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SCIENTISTS have discovered a key enzyme that helps make breast cancer tumours bigger and more aggressive.

It is hoped the breakthrough could one day lead to new treatments to stop abnormal cells in breast tissue becoming tumours.

Researchers found that blocking the enzyme lysyl oxidase (LOX) cut the chance of a tumour forming. Those that did develop were smaller and less aggressive, making them easier to treat.

Researchers said LOX was key for turning abnormal but non-malignant breast tissue into tumours, according to a study published online in the journal Cell.

Although the tests were carried out for breast cancer, researchers said it could lead to treatments for many other cancers that have higher LOX levels.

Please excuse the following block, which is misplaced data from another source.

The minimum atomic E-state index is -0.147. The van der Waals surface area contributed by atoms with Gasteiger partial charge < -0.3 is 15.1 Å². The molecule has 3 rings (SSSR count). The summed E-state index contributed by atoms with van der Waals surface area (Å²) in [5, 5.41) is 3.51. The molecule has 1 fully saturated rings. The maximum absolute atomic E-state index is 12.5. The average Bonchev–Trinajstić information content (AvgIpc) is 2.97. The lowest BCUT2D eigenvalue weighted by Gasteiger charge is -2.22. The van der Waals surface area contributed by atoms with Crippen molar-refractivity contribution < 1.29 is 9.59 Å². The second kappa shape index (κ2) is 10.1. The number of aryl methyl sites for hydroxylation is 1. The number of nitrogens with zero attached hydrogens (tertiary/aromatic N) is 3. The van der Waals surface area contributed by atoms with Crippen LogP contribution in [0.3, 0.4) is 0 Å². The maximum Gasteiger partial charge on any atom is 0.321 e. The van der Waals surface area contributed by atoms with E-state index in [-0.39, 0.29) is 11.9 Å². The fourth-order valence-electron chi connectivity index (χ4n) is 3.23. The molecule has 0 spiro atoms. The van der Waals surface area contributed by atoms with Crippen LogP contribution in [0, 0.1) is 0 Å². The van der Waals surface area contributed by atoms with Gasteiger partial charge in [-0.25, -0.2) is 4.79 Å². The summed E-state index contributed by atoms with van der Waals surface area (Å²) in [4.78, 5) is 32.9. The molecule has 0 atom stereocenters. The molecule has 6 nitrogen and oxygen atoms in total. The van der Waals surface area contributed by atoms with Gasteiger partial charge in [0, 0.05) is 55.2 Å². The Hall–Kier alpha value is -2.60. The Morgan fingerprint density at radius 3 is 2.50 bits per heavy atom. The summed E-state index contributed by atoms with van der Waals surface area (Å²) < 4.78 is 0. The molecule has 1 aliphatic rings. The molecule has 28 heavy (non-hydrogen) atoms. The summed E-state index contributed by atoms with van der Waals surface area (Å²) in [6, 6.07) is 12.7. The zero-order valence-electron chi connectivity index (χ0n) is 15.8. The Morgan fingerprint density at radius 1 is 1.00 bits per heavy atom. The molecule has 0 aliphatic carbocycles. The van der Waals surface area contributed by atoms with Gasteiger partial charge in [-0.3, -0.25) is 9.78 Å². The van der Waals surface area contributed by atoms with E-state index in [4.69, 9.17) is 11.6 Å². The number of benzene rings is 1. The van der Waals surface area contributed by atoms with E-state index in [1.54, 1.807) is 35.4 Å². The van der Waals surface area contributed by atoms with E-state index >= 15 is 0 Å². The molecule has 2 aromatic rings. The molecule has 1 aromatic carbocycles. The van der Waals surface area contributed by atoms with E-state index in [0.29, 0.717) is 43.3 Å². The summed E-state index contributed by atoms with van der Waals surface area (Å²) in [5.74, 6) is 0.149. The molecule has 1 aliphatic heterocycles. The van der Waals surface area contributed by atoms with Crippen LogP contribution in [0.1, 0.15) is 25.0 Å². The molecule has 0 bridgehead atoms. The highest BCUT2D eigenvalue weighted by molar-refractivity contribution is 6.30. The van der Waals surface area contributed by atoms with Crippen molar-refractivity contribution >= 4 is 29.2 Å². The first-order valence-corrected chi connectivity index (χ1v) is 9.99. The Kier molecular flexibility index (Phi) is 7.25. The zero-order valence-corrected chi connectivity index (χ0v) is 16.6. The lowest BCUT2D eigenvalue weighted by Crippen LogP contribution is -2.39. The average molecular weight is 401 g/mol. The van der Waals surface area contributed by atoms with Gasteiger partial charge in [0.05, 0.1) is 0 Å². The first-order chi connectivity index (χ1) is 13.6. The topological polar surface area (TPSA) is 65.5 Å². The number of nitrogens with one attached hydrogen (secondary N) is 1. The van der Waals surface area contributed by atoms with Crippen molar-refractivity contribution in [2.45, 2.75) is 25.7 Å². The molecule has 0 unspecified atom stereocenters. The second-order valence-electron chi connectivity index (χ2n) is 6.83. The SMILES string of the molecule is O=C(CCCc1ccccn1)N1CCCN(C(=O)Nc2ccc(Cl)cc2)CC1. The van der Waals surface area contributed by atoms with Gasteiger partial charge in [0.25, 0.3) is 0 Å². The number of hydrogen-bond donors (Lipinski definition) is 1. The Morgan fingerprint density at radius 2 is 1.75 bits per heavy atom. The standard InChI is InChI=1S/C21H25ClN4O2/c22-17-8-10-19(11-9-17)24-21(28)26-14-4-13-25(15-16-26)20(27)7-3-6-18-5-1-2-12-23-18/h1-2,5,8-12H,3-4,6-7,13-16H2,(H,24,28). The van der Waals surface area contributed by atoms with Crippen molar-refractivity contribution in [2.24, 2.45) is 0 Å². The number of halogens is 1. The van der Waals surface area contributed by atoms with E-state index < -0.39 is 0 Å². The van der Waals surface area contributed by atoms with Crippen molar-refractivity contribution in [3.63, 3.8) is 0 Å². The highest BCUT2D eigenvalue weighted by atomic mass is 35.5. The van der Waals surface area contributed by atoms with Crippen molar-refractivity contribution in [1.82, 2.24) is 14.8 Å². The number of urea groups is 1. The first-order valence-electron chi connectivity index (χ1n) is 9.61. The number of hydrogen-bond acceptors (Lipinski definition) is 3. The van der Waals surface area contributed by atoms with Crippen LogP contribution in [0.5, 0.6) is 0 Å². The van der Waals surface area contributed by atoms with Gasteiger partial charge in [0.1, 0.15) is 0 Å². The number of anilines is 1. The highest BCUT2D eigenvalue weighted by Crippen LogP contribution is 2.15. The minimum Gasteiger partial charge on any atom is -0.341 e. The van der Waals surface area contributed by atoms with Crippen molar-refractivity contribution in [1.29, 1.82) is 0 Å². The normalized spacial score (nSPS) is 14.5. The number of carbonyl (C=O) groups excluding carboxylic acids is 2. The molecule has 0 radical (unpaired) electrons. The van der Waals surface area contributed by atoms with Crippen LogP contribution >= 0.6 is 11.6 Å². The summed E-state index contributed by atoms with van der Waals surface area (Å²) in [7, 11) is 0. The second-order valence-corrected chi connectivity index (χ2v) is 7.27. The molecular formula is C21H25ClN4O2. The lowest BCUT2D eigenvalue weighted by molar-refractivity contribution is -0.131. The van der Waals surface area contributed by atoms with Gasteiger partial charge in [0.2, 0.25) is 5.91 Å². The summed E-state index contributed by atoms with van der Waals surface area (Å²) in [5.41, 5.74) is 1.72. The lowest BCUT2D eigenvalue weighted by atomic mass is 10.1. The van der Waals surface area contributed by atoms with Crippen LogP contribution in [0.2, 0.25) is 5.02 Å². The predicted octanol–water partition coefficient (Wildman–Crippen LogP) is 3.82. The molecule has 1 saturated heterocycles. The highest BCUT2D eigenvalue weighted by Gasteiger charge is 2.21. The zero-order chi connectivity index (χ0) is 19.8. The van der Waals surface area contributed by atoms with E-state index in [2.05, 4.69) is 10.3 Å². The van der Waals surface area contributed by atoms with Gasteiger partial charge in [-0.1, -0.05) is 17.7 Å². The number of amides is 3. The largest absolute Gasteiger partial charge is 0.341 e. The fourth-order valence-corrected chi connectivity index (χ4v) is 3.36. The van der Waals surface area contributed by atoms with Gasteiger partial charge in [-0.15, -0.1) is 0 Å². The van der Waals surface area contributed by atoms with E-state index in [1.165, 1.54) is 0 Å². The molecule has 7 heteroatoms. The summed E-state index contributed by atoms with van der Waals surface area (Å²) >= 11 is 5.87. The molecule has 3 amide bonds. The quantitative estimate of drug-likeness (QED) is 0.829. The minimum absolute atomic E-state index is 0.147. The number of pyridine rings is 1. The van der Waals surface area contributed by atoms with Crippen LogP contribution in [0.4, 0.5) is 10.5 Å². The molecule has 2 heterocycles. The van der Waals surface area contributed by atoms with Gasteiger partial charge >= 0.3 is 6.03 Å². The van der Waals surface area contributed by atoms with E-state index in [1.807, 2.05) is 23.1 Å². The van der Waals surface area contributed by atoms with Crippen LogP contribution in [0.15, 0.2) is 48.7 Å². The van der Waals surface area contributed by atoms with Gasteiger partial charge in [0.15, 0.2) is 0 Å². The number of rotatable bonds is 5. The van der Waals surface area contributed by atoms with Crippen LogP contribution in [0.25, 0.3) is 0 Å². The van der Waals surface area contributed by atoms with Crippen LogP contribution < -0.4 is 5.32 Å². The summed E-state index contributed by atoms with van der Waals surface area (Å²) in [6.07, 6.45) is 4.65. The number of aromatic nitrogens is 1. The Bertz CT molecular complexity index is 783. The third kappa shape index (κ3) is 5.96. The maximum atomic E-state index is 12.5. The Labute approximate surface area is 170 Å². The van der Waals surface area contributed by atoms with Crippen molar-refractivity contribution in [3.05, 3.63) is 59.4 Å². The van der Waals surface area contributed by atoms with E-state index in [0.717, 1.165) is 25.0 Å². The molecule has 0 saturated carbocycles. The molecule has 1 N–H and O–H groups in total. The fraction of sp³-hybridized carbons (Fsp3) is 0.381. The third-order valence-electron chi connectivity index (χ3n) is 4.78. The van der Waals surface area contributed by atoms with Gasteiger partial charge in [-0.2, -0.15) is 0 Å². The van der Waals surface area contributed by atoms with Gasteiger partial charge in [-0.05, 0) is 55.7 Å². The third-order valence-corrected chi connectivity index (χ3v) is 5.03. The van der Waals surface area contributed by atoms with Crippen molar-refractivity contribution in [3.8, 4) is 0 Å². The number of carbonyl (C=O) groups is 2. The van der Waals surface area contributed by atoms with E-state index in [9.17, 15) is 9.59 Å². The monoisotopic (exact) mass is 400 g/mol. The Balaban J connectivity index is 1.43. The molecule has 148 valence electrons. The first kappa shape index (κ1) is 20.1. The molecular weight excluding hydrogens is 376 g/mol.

Study co-author Professor Valerie Weaver, of the University of California, said: “We still have a lot more work to do but this is exciting.”

Breast cancer is the most common cancer in the UK, with more than 45,500 women diagnosed each year.

Breast cancer numbers have risen by more than 50 per cent in 25 years. The disease kills 12,000 women and 90 men each year.

Dr Laura Bell, of Cancer Research UK, said: “The next steps will be to find out if LOX can be switched off and whether this helps to prevent tumours forming or slows their growth.” continues here

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